Audiences will empathize with a villain, even one driven to commit a horrific crime, by identifying with part of his story. They'll grieve with a grieving mother, bleed with a bleeding soldier, and suffer with somebody who is suffering unjustly. Even if they don't, a clever screenwriter can draw the audience in with a ninety minute version of Stockholm Syndrome where the kidnapped audience befriends the onscreen villain through his ordeal.

Why is it not done more often? Because it's challenging to execute properly and we don't like going to see movies that make us feel bad about ourselves. Repugnant protagonists muddy the water between good and evil. That reminds me. I still have to go see Munich.

Wednesday, February 01, 2006

Defecting Club Capricious

Let me be perfectly clear on this point. I know nothing. None of my screenplays has been opted, sold, or produced under a pseudonym, although if you want to think I'm Frank Darabont in disguise, that's perfectly all right with me. Frank, however, may object since there is a substantial difference in our bra sizes. My blog musings are the thoughts of an English major, a diehard Terry Rossio disciple, and an undergraduate of the screenwriting school of "if you write it, they will come", which I don't really believe, by the way.

This is a great interview with Frank Darabont where Frank discusses a "certain anxiety" that filmmakers experience when a film is about to open. It's a dated interview (two years after he wrote Green Mile) but fascinating none the less. The one portion of the interview that jumped out at me was his response to a comment about his love for comedy and why he doesn't write it.

Hey, I love music too, but I have no aptitude for it either. But I live for music. It’s like blood in my veins. I wouldn’t know how to make music if you held a gun to my head. It’s something for which I have no talent.
How many times have you seen or heard comments by wannabe screenwriters who say they KNOW they are meant to write because they love it so? Live for it? Can't imagine taking a breath without a pen in hand?

Having a passion for something is just not enough. Ask any of those poor schmucks on American Idol who only get out of bed in the morning to sing but couldn't carry a tune if it was a hump on their backs! No, don't ask them. They're deluded. They'll tell you that they have rare, unique, and inexhaustible talent but the judges don't know anything.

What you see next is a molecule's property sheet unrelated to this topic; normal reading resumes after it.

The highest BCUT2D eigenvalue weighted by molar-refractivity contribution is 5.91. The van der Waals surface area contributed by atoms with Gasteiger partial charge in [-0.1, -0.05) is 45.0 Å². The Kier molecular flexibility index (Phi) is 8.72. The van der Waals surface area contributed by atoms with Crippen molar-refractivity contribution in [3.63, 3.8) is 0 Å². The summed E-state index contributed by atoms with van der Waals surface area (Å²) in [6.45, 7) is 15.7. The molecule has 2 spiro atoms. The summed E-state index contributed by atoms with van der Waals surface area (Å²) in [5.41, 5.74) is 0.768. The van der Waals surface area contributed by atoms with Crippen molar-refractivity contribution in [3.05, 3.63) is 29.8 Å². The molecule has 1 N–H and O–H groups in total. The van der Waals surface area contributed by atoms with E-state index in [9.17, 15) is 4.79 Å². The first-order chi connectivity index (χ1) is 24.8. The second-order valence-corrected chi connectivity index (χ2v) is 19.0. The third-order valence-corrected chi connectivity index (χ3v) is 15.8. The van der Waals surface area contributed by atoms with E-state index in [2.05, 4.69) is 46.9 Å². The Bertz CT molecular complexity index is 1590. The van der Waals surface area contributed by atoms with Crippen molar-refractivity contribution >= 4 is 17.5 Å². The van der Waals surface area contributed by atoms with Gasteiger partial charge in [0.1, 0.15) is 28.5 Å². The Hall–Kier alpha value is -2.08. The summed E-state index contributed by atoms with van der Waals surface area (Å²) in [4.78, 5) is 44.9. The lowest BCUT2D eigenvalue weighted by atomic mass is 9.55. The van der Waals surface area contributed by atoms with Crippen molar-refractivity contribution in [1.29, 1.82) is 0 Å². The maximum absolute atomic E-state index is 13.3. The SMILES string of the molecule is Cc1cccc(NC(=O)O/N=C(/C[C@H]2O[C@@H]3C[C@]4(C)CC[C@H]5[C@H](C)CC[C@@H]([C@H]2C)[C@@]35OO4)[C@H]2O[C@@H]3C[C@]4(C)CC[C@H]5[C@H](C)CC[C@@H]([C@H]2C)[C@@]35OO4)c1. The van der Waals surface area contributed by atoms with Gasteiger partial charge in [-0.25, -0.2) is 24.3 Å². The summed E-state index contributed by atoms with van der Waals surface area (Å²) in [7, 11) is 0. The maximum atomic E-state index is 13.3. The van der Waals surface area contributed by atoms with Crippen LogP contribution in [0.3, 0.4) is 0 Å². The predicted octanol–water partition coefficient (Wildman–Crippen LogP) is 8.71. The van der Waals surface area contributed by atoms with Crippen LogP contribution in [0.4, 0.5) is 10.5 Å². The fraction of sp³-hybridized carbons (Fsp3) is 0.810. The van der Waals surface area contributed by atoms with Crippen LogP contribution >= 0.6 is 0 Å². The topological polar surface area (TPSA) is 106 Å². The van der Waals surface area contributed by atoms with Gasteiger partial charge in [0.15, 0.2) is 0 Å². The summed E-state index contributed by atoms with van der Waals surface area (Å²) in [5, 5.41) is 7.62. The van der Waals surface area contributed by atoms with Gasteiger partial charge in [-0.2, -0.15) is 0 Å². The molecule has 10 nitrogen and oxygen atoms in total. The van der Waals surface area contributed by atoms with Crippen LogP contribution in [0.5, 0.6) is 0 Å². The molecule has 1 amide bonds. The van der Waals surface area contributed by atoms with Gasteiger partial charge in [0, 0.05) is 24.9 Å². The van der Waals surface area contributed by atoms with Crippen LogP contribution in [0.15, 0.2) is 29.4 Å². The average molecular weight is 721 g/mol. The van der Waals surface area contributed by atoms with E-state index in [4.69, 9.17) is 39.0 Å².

That's what we writers want to believe every time we dink in a contest, get a rejection letter or receive a pass on our screenplay. Those readers don't know anything. Sure, that's it. And William Hung can sing.

Putting through a lot of singers on American Idol that judges know will crash and burn would not be an act of kindness. There are many of those auditions that judges would genuinely like to see go in the singer's favor because the candidate is personable or quirky. But they can't send those people to the next level just because a few singers are sweet and have a soft shell. It would be commercial suicide. The audience would (1) stop watching the show or (2) vote those people off and then stop watching the show. Ratings drop, advertisers bail, fingers start pointing and this runaway train we call American Idol derails and explodes into a firey ball of regret.

Same thing with our screenplays. Yeah, writers need a tough shell and we'd better be able to take criticism, but it's not only unkind to lead writers on, it makes bad business sense and jeapordizes a lot more than the writer's feelings. But, how do we know if we are a joke at screenwriting? If our screenplays are laughingly passed around the water cooler like the latest William Hung CD? How do we know when to quit?

In one of his most notorious columns, Terry Rossio says it's time to quit this capricious industry when (1) you've given yourself a legitimate shot and (2) trying is no longer fun.

"At some point, though, you should take seriously the charge of living a good life. Once you've satisfied yourself that you've given every effort, and failed, and it's no longer fun to you, then it is, truly, time to find a new challenge and move on. Something else that will bring more satisfaction.

And if, even then, you're the type to choose to not give up, you love movies that much, well, all I have to say is...

Welcome to the club."
Sound advice... unless this capricious club is for sea turtles and you happen to be a hermit crab. Don't sneak in. You may get away with it at first but your shell will probably get crushed under the weight of a sea turtle and there you'll stand, exposing yourself to the whole ocean as a fraud and a hermit crab. But, like I said, I don't know anything.